Territory Stories

Coroners Act In the matter of Coronial Findings and Recommendation into the Death of Ms Souzana Afianos pursuant to section 46B dated 1 January 2004

Details:

Title

Coroners Act In the matter of Coronial Findings and Recommendation into the Death of Ms Souzana Afianos pursuant to section 46B dated 1 January 2004

Other title

Tabled paper 1394

Collection

Tabled Papers for 9th Assembly 2001 - 2005; Tabled Papers; ParliamentNT

Date

2004-06-25

Description

Deemed

Notes

Made available by the Legislative Assembly of the Northern Territory under Standing Order 240. Where copyright subsists with a third party it remains with the original owner and permission may be required to reuse the material.

Language

English

Subject

Tabled papers

File type

application/pdf

Use

Copyright

Copyright owner

See publication

License

https://www.legislation.gov.au/Series/C1968A00063

Parent handle

https://hdl.handle.net/10070/284441

Citation address

https://hdl.handle.net/10070/408388

Page content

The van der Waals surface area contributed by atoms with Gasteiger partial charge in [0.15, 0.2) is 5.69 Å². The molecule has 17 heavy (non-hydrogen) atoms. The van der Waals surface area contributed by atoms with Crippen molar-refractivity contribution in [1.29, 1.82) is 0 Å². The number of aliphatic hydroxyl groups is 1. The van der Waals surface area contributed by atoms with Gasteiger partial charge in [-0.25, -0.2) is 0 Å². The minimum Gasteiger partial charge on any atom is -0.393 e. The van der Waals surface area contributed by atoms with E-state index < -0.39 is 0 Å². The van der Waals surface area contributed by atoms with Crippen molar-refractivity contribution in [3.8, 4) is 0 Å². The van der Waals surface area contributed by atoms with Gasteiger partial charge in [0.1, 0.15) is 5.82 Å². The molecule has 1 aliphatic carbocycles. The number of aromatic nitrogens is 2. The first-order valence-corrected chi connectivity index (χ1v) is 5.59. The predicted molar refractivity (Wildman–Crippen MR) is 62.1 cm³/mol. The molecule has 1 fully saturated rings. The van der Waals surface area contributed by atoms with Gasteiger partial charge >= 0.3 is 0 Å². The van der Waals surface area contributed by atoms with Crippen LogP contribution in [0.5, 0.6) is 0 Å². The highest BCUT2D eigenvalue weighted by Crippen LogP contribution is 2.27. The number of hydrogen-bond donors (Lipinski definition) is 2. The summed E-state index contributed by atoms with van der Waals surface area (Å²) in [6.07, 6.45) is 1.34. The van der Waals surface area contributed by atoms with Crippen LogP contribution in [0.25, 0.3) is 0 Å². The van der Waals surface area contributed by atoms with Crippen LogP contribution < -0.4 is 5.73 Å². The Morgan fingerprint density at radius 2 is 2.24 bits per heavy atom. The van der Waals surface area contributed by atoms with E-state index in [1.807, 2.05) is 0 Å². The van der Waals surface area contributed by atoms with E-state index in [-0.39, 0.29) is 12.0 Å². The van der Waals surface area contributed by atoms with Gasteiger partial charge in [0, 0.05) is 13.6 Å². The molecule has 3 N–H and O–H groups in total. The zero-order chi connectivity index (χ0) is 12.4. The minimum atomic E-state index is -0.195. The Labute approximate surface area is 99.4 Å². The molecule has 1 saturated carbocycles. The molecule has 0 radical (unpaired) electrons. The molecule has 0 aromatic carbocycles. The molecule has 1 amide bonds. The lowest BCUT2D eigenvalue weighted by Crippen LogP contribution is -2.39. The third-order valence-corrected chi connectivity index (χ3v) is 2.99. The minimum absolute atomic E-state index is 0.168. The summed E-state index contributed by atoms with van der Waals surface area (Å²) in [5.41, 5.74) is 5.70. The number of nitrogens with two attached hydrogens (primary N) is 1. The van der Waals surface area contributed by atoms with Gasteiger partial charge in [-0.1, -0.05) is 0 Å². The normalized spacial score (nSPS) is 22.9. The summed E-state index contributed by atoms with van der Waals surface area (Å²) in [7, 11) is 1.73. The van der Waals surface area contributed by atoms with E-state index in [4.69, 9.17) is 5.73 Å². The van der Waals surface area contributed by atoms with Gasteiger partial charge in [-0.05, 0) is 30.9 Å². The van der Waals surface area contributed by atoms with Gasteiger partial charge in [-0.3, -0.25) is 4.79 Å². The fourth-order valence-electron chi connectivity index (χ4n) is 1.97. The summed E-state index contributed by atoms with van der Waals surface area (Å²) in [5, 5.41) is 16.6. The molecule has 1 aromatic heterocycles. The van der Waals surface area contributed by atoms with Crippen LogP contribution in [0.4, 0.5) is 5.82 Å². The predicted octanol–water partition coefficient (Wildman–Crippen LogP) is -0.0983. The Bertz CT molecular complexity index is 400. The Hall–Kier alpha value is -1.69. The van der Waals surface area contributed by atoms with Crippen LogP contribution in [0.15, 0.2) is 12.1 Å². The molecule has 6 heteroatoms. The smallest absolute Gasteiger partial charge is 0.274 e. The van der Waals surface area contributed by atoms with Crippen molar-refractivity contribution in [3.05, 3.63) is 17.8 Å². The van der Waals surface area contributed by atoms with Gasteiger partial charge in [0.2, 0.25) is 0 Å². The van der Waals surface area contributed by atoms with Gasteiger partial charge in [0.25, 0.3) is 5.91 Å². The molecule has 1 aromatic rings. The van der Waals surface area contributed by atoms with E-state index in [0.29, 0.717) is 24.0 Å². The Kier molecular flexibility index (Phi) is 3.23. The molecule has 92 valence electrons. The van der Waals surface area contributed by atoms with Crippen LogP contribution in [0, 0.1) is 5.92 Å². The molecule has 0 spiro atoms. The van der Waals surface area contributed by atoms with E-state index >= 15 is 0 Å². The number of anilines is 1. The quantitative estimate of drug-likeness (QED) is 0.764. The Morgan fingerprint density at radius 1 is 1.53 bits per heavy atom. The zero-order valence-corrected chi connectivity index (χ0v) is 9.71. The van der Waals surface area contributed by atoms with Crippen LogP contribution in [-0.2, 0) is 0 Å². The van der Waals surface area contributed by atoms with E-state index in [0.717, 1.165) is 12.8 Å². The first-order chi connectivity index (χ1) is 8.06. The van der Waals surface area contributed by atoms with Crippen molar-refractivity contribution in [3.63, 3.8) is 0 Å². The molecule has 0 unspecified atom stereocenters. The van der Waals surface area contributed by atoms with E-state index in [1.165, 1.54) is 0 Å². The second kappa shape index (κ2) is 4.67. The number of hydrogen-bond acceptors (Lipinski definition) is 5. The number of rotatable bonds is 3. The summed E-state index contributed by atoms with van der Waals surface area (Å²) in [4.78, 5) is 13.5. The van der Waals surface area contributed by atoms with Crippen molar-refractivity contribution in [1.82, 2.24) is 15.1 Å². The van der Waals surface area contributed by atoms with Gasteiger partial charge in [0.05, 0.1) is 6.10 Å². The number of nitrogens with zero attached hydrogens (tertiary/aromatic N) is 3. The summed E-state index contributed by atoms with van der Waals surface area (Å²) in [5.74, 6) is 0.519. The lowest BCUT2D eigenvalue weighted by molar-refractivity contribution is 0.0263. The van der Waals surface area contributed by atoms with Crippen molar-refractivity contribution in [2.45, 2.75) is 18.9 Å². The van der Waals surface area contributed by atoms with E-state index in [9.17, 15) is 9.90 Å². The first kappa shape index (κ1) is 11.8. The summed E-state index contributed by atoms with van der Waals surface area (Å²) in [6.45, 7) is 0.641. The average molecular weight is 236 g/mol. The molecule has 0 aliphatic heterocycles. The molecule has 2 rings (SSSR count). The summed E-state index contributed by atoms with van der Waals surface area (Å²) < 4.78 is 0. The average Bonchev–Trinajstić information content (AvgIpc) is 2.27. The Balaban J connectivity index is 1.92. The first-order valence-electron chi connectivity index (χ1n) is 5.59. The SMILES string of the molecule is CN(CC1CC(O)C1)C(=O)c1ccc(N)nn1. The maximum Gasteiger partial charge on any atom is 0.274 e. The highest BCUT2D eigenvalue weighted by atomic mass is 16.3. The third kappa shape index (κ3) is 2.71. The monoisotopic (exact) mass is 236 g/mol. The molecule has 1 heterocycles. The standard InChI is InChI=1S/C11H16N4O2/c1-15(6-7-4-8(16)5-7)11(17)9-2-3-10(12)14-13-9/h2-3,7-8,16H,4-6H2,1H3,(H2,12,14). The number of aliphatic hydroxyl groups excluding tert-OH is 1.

the time she claimed then he would have retrieved it then. He however maintained that he had no recollection of any message from Dr Patton and that he had no recollection of what messages he retrieved on that occasion. Again, if that message related to the Deceased, then for the same reasons that I expected better recall of the discussions between Dr Treacy and the Deceased on the eve of her untimely death, I would expect him to also recall any message left by Dr Patton if Dr Patton had identified the Deceased as the topic of her call. In that event I would not credit any answer which claimed a lack of recall whether in total or in part. 76. Dr Treacy conceded that if Dr Patton had left a message which he had only retrieved at 11.23pm he would not have called her back then and most likely would have called her back next morning. This is of course very plausible and sensible. The events of the next morning obviated the need to return the call, again assuming that the Deceased had been identified as the topic of the call. This would excuse his failure to return the call. Dr Treacy therefore has nothing to gain by feigning a lack of recall. Combining this with the somewhat uncertain nature of Dr Pattons evidence regarding whether she left a message and if so its content, leads me to conclude that if Dr Patton did leave a message, then she did not identify the Deceased as the topic of her call. If she did leave any message then there is no dispute that Dr Treacy did not call her back and I so find. 77. Dr Treacy said that even in retrospect, had he seen the Deceased at that 2pm appointment he does not believe that there was then anything at the time which indicated that she was at a risk of dying. Dr Treacy expressed the view that there was no indication of infection when the patient was discharged from the Darwin Private Hospital on 17 February 2002 and subsequent analysis of the pathology report contained nothing to retrospectively change his view about that. Although he conceded that he would have been more concerned about the cancelled appointment had he then known the full details of the history taken at Accident & Emergency on 32


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